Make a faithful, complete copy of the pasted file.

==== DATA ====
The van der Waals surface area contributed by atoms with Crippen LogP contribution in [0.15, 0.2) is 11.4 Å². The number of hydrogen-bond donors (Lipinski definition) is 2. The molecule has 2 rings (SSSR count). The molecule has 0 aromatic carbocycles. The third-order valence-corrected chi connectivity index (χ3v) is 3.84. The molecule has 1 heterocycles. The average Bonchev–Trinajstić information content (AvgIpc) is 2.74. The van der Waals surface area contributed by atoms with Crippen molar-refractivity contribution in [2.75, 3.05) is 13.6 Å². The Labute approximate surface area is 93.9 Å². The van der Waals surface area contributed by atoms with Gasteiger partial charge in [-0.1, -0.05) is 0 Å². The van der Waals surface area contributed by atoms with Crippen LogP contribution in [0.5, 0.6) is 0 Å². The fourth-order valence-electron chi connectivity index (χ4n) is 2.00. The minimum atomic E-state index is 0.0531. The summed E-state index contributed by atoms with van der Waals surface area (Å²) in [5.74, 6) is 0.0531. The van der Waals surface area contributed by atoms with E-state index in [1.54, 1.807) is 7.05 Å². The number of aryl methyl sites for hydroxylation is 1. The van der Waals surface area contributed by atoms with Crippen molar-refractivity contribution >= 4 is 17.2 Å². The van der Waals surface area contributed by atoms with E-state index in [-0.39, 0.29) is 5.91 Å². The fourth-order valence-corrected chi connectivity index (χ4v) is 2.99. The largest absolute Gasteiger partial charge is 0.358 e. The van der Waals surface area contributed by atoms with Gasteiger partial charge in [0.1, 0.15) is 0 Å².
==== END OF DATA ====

The van der Waals surface area contributed by atoms with Crippen LogP contribution in [0.15, 0.2) is 11.4 Å². The number of hydrogen-bond donors (Lipinski definition) is 2. The molecule has 2 rings (SSSR count). The molecule has 0 aromatic carbocycles. The third-order valence-corrected chi connectivity index (χ3v) is 3.84. The molecule has 1 heterocycles. The average Bonchev–Trinajstić information content (AvgIpc) is 2.74. The van der Waals surface area contributed by atoms with Crippen molar-refractivity contribution in [2.75, 3.05) is 13.6 Å². The Labute approximate surface area is 93.9 Å². The van der Waals surface area contributed by atoms with Gasteiger partial charge in [-0.1, -0.05) is 0 Å². The van der Waals surface area contributed by atoms with Crippen LogP contribution in [0.5, 0.6) is 0 Å². The fourth-order valence-electron chi connectivity index (χ4n) is 2.00. The minimum atomic E-state index is 0.0531. The summed E-state index contributed by atoms with van der Waals surface area (Å²) in [5.74, 6) is 0.0531. The van der Waals surface area contributed by atoms with E-state index in [1.54, 1.807) is 7.05 Å². The number of aryl methyl sites for hydroxylation is 1. The van der Waals surface area contributed by atoms with Crippen molar-refractivity contribution >= 4 is 17.2 Å². The van der Waals surface area contributed by atoms with E-state index in [-0.39, 0.29) is 5.91 Å². The fourth-order valence-corrected chi connectivity index (χ4v) is 2.99. The largest absolute Gasteiger partial charge is 0.358 e. The van der Waals surface area contributed by atoms with Gasteiger partial charge in [0.1, 0.15) is 0 Å².